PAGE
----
One of the things about science-based medicine that makes it so fascinating is that it encompasses such a wide variety of modalities that it takes a similarly wide variety of science and scientific techniques to investigate various diseases. Some medical disciplines consist of mainly of problems that are relatively straightforward to study. Don’t get me wrong, though. By “straightforward,” I don’t mean that they’re easy, simply that the experimental design of a clinical trial to test a treatment is fairly easily encompassed by the paradigm of randomized clinical trials. Medical oncology is just one example, where new drugs can be tested in randomized, double-blinded trials against or in addition to the standard of care without having to account for many difficulties that arise from difficulties blinding. We’ve discussed such difficulties before, for instance, in the context of constructing adequate placebos for acupuncture trials. Indeed, this topic is critical to the application of science-based medicine to various “complementary and alternative medicine” modalities, which do not as easily lend themselves to randomized double-blind placebo-controlled trials, although I would hasten to point out that, just because it can be very difficult to do such trials is not an excuse for not doing them. The development of various “sham acupuncture” controls, one of which consisted even of just twirling a toothpick gently poked onto the skin, shows that.

One area of medicine where it is difficult to construct randomized controlled trials is surgery. The reasons are multiple. For one thing, it’s virtually impossible to blind the person doing the surgery to what he or she is doing. One way around that would be to have the surgeons who do the operations not be involved with the postoperative care of the patients at all, while the postoperative team doesn’t know which operation the patient actually got. However, most surgeons would consider this not only undesirable, but downright unethical. At least, I would. Another problem comes when the surgeries are sufficiently different that it is impossible to hide from the patient which operation he got. Moreover, surgery itself has a powerful placebo effect, as has been shown time and time again. Even so, surgical trials are very important and produce important results. For instance, I wrote about two trials for vertebral kyphoplasty for ostoporotic fractures, both of which produced negative results showing kyphoplasty to be no better than placebo. Some surgical trials have been critical to defining a science-based approach to how we treat patients, such as trials showing that survival rates are the same in breast cancer treated with lumpectomy and radiation therapy as they are when the treatment is mastectomy. Still, surgery is a set of disciplines where applying science-based medicine is arguably not as straightforward as it is in many specialties. At times, applying science-based medicine to it can be nearly as difficult as it is to do for various CAM modalities, mainly because of the difficulties in blinding. That’s why I’m always fascinated by strategies by which we as surgeons try to make our discipline more science-based.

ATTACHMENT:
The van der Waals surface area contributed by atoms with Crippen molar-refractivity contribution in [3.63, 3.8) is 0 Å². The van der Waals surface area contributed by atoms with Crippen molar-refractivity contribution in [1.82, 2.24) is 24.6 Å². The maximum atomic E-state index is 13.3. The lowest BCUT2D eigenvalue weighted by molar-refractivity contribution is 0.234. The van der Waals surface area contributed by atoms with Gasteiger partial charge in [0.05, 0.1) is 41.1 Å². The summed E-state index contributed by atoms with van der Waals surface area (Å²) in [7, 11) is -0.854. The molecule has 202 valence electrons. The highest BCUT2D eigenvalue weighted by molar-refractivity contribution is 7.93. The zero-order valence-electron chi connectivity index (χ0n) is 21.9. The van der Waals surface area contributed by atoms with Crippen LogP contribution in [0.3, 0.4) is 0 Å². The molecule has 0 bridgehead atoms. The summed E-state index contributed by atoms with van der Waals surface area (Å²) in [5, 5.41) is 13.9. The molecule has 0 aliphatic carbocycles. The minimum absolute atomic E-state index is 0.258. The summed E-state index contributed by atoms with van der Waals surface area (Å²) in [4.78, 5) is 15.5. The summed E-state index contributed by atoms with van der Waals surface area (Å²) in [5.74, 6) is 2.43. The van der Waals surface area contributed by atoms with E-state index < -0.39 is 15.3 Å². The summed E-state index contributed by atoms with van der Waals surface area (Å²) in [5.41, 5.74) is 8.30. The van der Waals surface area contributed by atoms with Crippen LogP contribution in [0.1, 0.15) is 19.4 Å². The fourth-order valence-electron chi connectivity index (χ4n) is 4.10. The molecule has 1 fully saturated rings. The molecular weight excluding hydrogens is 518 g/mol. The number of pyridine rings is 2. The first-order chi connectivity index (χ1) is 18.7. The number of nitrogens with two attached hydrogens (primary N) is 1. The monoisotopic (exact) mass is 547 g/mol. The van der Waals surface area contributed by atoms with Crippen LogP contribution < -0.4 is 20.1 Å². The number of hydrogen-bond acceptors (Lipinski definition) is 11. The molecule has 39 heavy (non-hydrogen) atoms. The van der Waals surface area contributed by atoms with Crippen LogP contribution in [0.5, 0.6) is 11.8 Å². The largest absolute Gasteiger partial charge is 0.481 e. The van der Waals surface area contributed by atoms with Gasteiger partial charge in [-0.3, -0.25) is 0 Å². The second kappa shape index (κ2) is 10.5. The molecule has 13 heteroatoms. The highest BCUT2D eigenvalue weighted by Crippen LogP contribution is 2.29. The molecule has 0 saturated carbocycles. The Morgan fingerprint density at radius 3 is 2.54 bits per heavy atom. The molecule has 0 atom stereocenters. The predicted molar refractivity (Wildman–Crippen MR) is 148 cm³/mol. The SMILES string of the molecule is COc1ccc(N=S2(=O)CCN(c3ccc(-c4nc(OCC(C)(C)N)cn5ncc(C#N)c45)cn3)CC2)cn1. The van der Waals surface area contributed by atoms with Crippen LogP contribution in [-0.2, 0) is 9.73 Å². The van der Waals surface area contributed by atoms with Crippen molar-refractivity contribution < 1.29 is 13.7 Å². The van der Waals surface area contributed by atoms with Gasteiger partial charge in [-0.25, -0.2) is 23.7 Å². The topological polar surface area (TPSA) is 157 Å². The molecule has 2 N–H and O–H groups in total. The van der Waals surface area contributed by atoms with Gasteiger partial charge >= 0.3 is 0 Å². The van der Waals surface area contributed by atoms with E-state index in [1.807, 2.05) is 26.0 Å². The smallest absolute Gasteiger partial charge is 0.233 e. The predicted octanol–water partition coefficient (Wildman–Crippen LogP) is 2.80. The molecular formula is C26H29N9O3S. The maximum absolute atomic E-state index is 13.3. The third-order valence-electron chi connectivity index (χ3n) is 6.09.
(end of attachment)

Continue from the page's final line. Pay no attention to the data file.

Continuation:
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Posted in: Clinical Trials, Science and Medicine, Surgical Procedures